Chick-Fil-A and Peanut Allergies: Is It Safe?

Chick-Fil-A has always been one of my favorite fast food places to go.  The people are courteous, the facility is clean, and the food is healthier than that of many its fast food counterparts.

When my son was newly diagnosed with a peanut allergy I remember being shocked that a restaurant like Chick-Fil-A would use peanut oil to cook their chicken nuggets, fries, and so on.  How could a restaurant chain that focuses a great deal on young families offer food contaminated with peanut, one of the fastest growing food allergies in the United States?  Do parents even realize that Chick-Fil-A uses peanut oil for their fried menu items?  (It is important to note that recently Chick-Fil-A has changed policies and cooks their fries only in canola oil.)

On a recent visit to the allergist, I asked him how so many young children were able to eat Chick-Fil-A without food allergy complications and why the restaurant would adopt a policy like cooking with peanut oil.  He explained that Chick-Fil-A uses a highly refined for of peanut oil that is stripped of most of the offending proteins for peanut allergy sufferers.  He spoke at length with the local Chick-Fil-A manager as well as the chain manager and felt confident that my son (who has a very high peanut allergy) could safely consume  items (Chick-Fil-A only) cooked in peanut oil.  (For more information, visit Chick-Fil-A’s website that explains in specific detail about the correlation of food allergies to the peanut oil used in their facilities: http://www.chick-fil-a.com/Food/Ingredients-Peanut-Oil).

I whole-heartedly trust our allergist and took him at his word.  My head understood the facts and the statistics, but my heart just wasn’t there yet.  That was when the “what ifs” took over.

For the first year or two of my son’s diagnosis, the poor child had very little new food (other than the few items we had already tried) because I was too scared I would miss something when researching a new food or that there would be a communication gap between food manufacturers and restaurants.  This is not the kind of life I want for my child.  I want him to safely be able to experience new foods that I have done my research on and spoken about with his doctors.

After more positive reassurances by my son’s doctors, I ignored the “what ifs” and let him try Chick-Fil-A.  I’m pretty sure I held my breath the whole time he ate and for hours after.  It was a nerve-racking afternoon for me, but my son was loving the chicken nuggets and french fries!  He had absolutely no reaction to the peanut oil used by Chick-Fil-A.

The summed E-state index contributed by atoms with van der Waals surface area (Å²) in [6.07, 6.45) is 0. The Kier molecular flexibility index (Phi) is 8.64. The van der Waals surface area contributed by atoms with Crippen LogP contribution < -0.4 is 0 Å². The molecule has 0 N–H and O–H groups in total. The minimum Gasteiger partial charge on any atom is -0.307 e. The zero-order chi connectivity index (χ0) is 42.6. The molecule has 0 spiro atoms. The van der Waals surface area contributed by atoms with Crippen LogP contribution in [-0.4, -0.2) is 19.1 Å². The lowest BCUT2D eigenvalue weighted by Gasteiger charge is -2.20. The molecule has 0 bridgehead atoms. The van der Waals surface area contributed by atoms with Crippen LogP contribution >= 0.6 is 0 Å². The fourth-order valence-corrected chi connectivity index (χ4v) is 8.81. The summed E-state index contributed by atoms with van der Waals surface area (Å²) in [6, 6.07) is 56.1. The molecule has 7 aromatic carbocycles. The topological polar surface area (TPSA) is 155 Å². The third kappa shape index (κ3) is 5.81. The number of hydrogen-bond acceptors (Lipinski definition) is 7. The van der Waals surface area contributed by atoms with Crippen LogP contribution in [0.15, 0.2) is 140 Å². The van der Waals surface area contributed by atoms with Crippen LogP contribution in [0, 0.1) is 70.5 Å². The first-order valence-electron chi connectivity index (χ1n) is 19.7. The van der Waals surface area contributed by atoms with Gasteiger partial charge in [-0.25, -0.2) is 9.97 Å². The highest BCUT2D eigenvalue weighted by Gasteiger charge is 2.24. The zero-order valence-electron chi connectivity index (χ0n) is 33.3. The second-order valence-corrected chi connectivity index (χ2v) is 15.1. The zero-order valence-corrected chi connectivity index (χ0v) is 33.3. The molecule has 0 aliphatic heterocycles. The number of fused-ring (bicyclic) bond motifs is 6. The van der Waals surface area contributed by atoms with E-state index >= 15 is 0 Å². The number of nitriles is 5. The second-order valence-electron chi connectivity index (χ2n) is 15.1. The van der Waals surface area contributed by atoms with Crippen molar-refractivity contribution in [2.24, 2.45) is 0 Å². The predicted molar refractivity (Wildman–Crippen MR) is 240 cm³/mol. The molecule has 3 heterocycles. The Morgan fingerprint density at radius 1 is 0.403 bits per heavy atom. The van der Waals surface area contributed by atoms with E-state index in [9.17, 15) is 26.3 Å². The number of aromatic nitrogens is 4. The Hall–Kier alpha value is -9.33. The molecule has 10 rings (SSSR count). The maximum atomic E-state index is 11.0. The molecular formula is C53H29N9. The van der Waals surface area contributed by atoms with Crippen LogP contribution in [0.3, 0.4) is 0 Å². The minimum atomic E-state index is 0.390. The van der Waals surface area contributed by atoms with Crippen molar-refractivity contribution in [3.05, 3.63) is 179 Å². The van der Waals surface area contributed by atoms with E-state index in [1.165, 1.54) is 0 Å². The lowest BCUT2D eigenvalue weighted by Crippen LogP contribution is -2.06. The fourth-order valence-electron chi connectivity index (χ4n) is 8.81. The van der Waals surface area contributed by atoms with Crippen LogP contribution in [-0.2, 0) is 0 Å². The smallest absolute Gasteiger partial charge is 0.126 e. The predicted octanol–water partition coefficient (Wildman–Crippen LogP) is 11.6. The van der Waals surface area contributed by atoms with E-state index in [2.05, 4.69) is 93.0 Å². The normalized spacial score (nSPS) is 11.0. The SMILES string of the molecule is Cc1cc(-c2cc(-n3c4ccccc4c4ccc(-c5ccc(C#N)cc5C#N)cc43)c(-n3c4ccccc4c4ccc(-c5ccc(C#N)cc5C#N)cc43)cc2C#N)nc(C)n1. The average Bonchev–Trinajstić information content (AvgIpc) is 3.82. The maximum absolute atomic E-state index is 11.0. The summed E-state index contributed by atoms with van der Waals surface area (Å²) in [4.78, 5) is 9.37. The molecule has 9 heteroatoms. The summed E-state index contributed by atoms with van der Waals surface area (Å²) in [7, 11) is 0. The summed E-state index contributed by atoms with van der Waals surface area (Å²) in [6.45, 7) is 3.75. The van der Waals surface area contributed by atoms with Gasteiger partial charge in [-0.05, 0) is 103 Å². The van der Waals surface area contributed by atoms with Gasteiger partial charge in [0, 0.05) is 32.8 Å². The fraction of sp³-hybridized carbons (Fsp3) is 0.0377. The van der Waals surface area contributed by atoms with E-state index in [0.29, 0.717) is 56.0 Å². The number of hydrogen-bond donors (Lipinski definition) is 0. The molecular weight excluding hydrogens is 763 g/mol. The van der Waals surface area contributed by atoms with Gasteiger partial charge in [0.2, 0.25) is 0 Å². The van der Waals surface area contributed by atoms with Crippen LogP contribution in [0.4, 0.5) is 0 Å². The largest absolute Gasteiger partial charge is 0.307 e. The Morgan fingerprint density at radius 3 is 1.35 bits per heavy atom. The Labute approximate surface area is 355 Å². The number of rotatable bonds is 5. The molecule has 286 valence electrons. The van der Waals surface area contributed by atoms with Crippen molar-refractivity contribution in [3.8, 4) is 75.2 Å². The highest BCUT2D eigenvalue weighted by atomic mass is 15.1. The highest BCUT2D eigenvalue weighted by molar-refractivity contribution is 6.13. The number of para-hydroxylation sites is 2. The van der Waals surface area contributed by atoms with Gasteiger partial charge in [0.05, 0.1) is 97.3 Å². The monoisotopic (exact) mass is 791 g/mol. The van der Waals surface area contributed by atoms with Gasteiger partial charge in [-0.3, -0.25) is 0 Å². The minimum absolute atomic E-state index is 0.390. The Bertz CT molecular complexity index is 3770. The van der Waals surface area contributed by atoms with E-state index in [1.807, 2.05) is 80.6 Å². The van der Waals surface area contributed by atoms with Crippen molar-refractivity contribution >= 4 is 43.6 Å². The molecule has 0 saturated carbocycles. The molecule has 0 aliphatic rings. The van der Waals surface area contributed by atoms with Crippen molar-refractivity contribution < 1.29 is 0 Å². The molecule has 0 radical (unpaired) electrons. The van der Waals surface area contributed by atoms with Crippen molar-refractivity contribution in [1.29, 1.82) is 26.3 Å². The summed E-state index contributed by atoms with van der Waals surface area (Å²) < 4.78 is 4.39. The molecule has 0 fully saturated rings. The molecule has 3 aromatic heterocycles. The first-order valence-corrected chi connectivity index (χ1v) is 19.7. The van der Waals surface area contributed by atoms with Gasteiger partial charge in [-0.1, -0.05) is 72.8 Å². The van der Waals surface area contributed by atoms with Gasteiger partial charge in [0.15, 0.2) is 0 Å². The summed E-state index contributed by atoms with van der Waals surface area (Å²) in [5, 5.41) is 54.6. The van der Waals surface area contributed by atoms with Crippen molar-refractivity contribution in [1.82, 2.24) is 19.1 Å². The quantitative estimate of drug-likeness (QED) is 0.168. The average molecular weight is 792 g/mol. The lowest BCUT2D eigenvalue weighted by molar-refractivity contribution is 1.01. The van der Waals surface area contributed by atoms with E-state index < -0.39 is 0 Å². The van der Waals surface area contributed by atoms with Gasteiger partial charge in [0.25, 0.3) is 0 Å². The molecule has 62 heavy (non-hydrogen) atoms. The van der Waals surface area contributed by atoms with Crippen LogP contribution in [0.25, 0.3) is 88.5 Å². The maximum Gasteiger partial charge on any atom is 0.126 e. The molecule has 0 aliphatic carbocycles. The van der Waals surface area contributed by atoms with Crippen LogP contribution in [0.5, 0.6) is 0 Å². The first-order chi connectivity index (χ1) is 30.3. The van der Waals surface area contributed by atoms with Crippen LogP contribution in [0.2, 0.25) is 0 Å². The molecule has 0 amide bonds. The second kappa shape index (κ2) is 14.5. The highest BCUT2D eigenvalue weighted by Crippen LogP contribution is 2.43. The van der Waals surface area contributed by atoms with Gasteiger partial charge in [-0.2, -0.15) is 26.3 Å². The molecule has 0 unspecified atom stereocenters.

Now we have a new place to eat out and sit down together as a family.  There is something for everyone…even those that are gluten-free, like myself!

It is wonderful to be able to support a family-friendly, Christian-based restaurant that offers healthy food choices!  Thank you, Chick-Fil-A!!!

*It is important to research thoroughly and speak with your child’s doctors and allergist before trying a new food.  One child’s experience with a highly refined food allergen may not be the same as the next child’s experience.   Be sure to visit Chick-Fil-A’s website to conduct your own research (http://www.chick-fil-a.com/Home).

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17 thoughts on “Chick-Fil-A and Peanut Allergies: Is It Safe?

  1. Pingback: Chick-Fil-A Offers Gluten-Free Chicken Nuggets « The Food Allergy Mom

  2. Pingback: A Guest Post by Jodie, Senior Nutrition Consultant for Chick-Fil-A, Inc. « The Food Allergy Mom

  3. I was wondering if people with peanut allergies could eat CFA. I’m glad your son can experience the awesomeness, and bravo for you making an informed decision to let him try it. It’s the peanut oil that makes it taste so good! The ONLY breaded chicken I prefer to eat plain with no sauces.

  4. While Chick-fil-A worked for my son, it does not mean it will be safe for all individuals with peanut allergies. To determine if it is right for those individuals, I highly recommend the consult a licensed, board-certified allergist before taking any action.

  5. I was diagnosed with a peanut allergy at the end of last year at the age of 34. It’s very difficult being diagnosed after all of these years of never having to worry about food allergies. I practically grew up on PB&J! I did not realize that Chick-fil-A used peanut oil and had a slight reaction (tingling, itchy throat and tongue and coughing) after eating their nuggets and fries. Thankfully it wasn’t bad enough to use the epi pen, but needless to say, I won’t be going back and neither will my kids :(